Pitt Marsh Winter Row.
The rowing plan is simple…High tide is at Noon, but in the marsh, does it matter? The tide then drops about a meter (3′) to a low at 8:00pm.
Gwragedd Annwn at the launch point. There is a gravel ramp down to the water. There is no charge to launch and not much parking area.
This is the ditch that runs along Rainne Road. The side channel to the left goes into the marsh, connection to Catbird Slough.
Gwragedd Annwn in the ditch. The FJ is locked up and I am ready to row.
Looking South down Rainne Road. These are my new “front-view” mirrors.
The channel that goes to Catbird Slough. (West).
Rowing Gwragedd Annwn West up the channel.
A short distance from the road there is a beaver lodge. It looks as if the beaver had a beer when he finished it.
The channel has a branch that goes north and connects to the Rannie Road ditch a little past the FJ.
There is an outflow to the Pitt River here.
Looking North up the Rannie Road ditch. Acording to the maps it connects with the Marsh at Grant Narrows.
Rowing in I see a unique bird’s nest. It is a round tube of straw in a holder.
All of the reeds are brown. They line the channels. I turn down Catbird Slough.
A more normal looking bird house.
A lone Douglas Fir overlooks the marsh.
Catbird Slough widens. It is the straight channel behind the mirror.
The water is over 5′ deep here. I cannot see the bottom. I keep the shore to my Starboard and explore.
A side channel leads off to the North.
It does not go far. I can see other channels close by, but, they do not connect.
A short portage to another pond? I pass it by.
I have no idea what this is. it is floating a short way up a side channel.
Maybe it is a bird-hunting blind?
I leave the mystery craft and row on.
Looking South, down Catbird Slough.
The lonley Douglas Fir is a landmark.
A beaver lodge on the bank.
I pass the beaver lodge by.
Looking North up Catbird Slough. The Douglas Fir is still visible.
I do not know what these mud mounds are for. Beavers getting mud for their lodges?
Another normal bird house.
The slough begins to open up.
There is open water and I row South-East in the widest part.
With no wind, it warms up and begins to get a little buggy
Another hunting blind?
These were not biting mosquitos, but some sort of mayfly. They only caught up to me when I stopped rowing to take a picture.
Another hunting blind.
A view to the North-East. There seems to be more open water on the east side of the marsh.
This is a landscape shot looking North.
Close-up photo of the blind.
The scum line shows how high the water gets.
The depth-sounder oar indicates that the water gets about 10″ higher.
Here the channel widens and loops around to the East.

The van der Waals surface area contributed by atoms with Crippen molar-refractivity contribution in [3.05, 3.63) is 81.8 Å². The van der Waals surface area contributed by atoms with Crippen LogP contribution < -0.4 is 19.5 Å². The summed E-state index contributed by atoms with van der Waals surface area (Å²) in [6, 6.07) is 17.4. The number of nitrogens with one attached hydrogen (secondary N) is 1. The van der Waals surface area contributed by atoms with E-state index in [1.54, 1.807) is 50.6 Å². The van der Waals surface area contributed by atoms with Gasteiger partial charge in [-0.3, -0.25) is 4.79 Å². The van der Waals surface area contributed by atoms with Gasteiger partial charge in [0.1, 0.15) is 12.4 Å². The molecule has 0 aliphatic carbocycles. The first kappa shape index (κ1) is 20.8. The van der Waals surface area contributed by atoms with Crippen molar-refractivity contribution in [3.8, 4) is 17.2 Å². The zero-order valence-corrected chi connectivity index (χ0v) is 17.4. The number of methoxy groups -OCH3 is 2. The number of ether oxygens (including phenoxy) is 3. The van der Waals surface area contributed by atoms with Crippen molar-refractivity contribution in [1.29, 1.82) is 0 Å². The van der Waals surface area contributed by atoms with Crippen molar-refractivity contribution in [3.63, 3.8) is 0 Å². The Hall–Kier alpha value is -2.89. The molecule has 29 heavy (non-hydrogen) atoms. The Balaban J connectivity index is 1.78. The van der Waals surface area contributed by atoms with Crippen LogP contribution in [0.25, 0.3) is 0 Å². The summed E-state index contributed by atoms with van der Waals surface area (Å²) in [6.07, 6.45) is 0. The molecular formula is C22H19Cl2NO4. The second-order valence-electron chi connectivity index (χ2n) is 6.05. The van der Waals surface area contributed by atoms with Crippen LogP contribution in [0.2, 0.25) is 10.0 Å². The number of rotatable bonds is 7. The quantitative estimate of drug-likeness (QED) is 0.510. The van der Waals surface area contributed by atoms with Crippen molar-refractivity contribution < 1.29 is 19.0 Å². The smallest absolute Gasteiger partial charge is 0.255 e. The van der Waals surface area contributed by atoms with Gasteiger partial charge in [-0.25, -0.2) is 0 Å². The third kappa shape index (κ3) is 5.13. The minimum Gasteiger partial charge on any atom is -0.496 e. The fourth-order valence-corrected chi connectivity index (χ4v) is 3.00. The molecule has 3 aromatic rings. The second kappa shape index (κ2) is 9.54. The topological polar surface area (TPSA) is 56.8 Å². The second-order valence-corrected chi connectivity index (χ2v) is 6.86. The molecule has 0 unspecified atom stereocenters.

Another beaver lodge. The highestone yet.
More mystery mud mounds.
Another hunting blind. I began to notice spent shotgun shells in the water near the shore.
The Eastern shore of the marsh. The entire marsh is dyked.
Getting closer to the Eastern shore.
The channel splits, one branch going North, the other South along the dyke.
I head South. Another Beaver lodge.
The end of the line. There is a dyke between Pitt Marsh and Homilk’um Marsh to the South-East and the Pitt-Addington to the South-West.
I am sure this sign reads “Oarsmen only”.
Gwragedd Annwn on the dyke between Pitt Marsh and Homilk’um Marsh.
This photo looks to the East. To the right (North) is Pitt Marsh, to the left (South) Homilk’um Marsh with the Pitt-Addington Marsh in the background.
The dyke runs North between the marsh and the mountains.
A 180° picture of the Pitt Marsh.
As I row North along the dyke, I spot a frog
The wind is beginning to pick up.
Coming up to the North end of the marsh.
You can reach this obseveration tower by walking up the Pitt River dyke from the Grant Narrows boat launch.
Swamp willows? It is always hard to tell in the early spring.
My wind meter shows 7.2 meters per second, a little over 25km/hr. Pretty windy.
There is a big open patch in the middle of the marsh
Another beaver mound. a little less high than most.
There is a small wind shadow beside the reeds.
I notice that the reeds are still. The wind has let up.
Another one of those round straw birds nests. I have seen them called Mallard Duck nesting tubes.
Another beaver lodge.
I am ghosting down the middle open area. This photo looks to the South-West.
Looking to the North. The trees are along the Pitt River Dyke, above Grant Narrows. The obseveration tower is to the right, out of frame.
Snow geese take off.
Starting up Catbird Slough.
Still rowing up Catbird Slough.
The way ahead (North).
Side Trip! This channel should take me to Rannie Road. I work my way up the channel stern first.
Looking back towards Catbird Slough.
The row of trees is along Rannie Road, but just a little further along, the channel is blocked and I cannot get past the shallow spot.
The way back.
A sea of reeds.
The work of beavers has halted my progress.
I work my way back to Catbird Slough.
Another average nesting box beside a new side channel. Let us have a look.
It quickly narrows and I do not think that I will even try this one. OK, maybe a little further.
A little further, the end of a side channel again.
I pass the nesting box again on my way out.
I row to the outflow pipe again. The water level has not changed much, if at all.
I try rowing along Rannie Road.
The channel/ditch could use a little digging out.
I row back to the FJ in the distance.
In a few more minutes I will be back at the launching point.
Last look North, along Rennie Road.
Where the ditch and side channel meet at the launch.
Gwragedd Annwn is back on her trailer. Time to pack her up for the trip home.
GPS track of the Row.
About 4½ hours at the thwart. A good row.
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